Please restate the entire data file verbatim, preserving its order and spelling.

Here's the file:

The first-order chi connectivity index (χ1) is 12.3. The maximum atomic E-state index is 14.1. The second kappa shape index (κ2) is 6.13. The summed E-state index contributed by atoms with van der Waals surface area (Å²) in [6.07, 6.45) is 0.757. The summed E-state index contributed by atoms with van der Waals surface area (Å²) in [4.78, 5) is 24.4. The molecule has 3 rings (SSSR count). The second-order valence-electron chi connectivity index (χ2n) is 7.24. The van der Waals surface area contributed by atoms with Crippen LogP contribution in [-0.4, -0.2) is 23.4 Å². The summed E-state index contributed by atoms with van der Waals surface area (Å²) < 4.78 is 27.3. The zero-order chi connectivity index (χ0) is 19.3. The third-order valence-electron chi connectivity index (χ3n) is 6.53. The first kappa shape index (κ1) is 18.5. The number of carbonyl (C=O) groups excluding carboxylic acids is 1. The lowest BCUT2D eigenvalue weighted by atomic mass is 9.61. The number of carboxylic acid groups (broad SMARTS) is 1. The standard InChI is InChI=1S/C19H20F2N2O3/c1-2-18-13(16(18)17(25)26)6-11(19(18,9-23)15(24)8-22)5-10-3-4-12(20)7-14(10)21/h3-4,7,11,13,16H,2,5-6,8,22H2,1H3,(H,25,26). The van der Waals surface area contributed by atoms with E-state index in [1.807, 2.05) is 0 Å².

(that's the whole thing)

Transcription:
The first-order chi connectivity index (χ1) is 12.3. The maximum atomic E-state index is 14.1. The second kappa shape index (κ2) is 6.13. The summed E-state index contributed by atoms with van der Waals surface area (Å²) in [6.07, 6.45) is 0.757. The summed E-state index contributed by atoms with van der Waals surface area (Å²) in [4.78, 5) is 24.4. The molecule has 3 rings (SSSR count). The second-order valence-electron chi connectivity index (χ2n) is 7.24. The van der Waals surface area contributed by atoms with Crippen LogP contribution in [-0.4, -0.2) is 23.4 Å². The summed E-state index contributed by atoms with van der Waals surface area (Å²) < 4.78 is 27.3. The zero-order chi connectivity index (χ0) is 19.3. The third-order valence-electron chi connectivity index (χ3n) is 6.53. The first kappa shape index (κ1) is 18.5. The number of carbonyl (C=O) groups excluding carboxylic acids is 1. The lowest BCUT2D eigenvalue weighted by atomic mass is 9.61. The number of carboxylic acid groups (broad SMARTS) is 1. The standard InChI is InChI=1S/C19H20F2N2O3/c1-2-18-13(16(18)17(25)26)6-11(19(18,9-23)15(24)8-22)5-10-3-4-12(20)7-14(10)21/h3-4,7,11,13,16H,2,5-6,8,22H2,1H3,(H,25,26). The van der Waals surface area contributed by atoms with E-state index in [1.807, 2.05) is 0 Å².